High levels of phytic acid in soy reduce assimilation of calcium, magnesium, copper, iron and zinc. Phytic acid in soy is not neutralized by ordinary preparation methods such as soaking, sprouting and long, slow cooking. High phytate diets have caused growth problems in children.
So what’s so bad about soy? How about goitrogens, protease inhibitors, phytoestrogens (hooray for emasculation!), and too much aluminum and manganese?
Note that all of these risks refer to unfermented soy products, of which soy milk is one, not traditional soy products like miso, natto, and tempeh.
While almonds aren’t nearly as high on the anti-nutrient scale as soy beans, they do have a few risks in raw form, such as phytates. As far as I know, they just take a 24-hour soak to get them to “activate” and reduce their phytate and inhibitor levels.
Cow’s Milk, Coconut Milk, and Rice Milk
I can’t find any references to measurable anti-nutrient levels in these other three milk options.
Looking at the nutrition information from the standpoint of the general “common wisdom” about nutrition, soymilk still wouldn’t be the winner. I’d guess almond milk would be the one that would make most nutritionists salivate. It’s the lowest in calories, very low in total fat, has no saturated fat or cholesterol, and is also lowest in carbohydrates and sugar, though also has little protein. It’s even competitive across the board in vitamins.But for those of us that don’t discount cow’s milk and coconut milk outright for the sins of being of animal origin and being high in saturated fat, respectively, what do I recommend? Here you go:
- Coconut Milk
- Raw Milk
- Almond Milk
- Whole (Organic, Unhomogenized) Milk
- Rice Milk
Coconut milk is tolerated well by pretty much everyone and is loaded with healthy medium-chain saturated fats. It also has a nice vitamin and mineral profile, while being middle of the pack in protein and carbohydrates. As for milk, while some are pretty dogmatically opposed to milk of any type, including raw milk, I recognize that many cultures have thrived while including raw dairy. So I place it second on my list. You can also be positive that these two have no added sugar. Once you get into dealing with soy, almond, rice, and other fake milks, you often run into added sugars, along with other unknowns.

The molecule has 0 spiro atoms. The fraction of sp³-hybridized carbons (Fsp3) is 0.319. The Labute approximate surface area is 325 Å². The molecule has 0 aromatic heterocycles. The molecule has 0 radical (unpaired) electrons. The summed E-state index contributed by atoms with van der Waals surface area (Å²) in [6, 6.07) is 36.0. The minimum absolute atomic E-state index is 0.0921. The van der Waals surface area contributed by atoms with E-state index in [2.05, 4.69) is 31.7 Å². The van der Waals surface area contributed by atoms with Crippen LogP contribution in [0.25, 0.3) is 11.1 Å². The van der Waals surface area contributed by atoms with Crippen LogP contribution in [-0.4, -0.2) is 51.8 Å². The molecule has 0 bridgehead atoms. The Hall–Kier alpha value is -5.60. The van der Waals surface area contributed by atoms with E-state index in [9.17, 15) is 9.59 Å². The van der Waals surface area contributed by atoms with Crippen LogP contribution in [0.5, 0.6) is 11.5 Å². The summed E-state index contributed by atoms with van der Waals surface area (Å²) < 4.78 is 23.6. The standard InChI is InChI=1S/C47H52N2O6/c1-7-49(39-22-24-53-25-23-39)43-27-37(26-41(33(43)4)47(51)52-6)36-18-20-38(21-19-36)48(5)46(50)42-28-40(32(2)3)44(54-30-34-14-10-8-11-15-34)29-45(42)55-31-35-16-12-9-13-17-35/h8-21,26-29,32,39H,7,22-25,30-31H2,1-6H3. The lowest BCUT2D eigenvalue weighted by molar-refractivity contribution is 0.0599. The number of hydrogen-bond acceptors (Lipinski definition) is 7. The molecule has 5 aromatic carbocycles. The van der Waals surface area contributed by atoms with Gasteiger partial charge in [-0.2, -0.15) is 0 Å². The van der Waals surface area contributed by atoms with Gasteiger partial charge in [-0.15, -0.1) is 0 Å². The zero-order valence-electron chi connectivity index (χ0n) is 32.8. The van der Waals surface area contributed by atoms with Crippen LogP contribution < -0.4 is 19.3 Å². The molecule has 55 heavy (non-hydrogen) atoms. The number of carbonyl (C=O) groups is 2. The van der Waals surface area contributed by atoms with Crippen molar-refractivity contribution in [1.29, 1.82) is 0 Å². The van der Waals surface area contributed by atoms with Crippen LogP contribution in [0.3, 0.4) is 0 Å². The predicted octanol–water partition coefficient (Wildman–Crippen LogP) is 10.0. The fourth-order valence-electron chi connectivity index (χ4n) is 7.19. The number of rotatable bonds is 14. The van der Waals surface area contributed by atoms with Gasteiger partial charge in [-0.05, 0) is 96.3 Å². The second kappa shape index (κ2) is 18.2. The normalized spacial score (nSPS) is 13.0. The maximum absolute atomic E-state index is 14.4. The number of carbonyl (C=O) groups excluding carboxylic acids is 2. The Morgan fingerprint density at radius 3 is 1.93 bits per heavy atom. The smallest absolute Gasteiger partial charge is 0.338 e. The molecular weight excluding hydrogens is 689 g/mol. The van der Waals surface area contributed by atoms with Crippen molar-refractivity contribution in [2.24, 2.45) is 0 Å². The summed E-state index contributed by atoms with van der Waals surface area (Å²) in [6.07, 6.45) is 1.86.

Third, I guess would be almond milk, though placing the last three is really up for debate. Almond milk seems pretty harmless to me though if you get unsweetened varieties. Next up would be organic (non-rBGH/rBST), unhomogenized whole milk. I’m not a big fan of the pasteurization process, but if you can’t get raw milk in your area, whole milk is likely a pretty safe bet if you want to include dairy.
I only placed rice milk at the bottom of the list because it’s a grain and I don’t know much about it. I’m rather ambivalent about where to place it in relation to pasteurized milk.
You probably noticed I left one off. Here’s a statement to ruffle some feathers: Do not drink soy milk. If you want to know why, go back to the anti-nutrient section. Add to that very high levels of omega-6 fatty acids in soy fat. It’s really not good for you.
How To Make Your Own Almond Milk At Home
Any of these milk substitutes can be made at home. Coconut milk is rather labor intensive though as cutting through coconuts and getting the meat out is work. So I’ll just be real…there’s no way I’m doing it myself when I can buy good stuff in a can. For those that want to go the almond milk route though, it looks rather easy to make at home.
Here’s a quick recipe from Dr. Ben Kim:
1 1/2 cups of raw almonds, soaked in water overnight4 cups of filtered or spring water3-5 dates (optional)Blend 1 ½ cups of raw almonds that have been soaked overnight in 4 cups of water. Blend with dates if you like your milk with a hint of sweetness. Strain once to remove almond granules.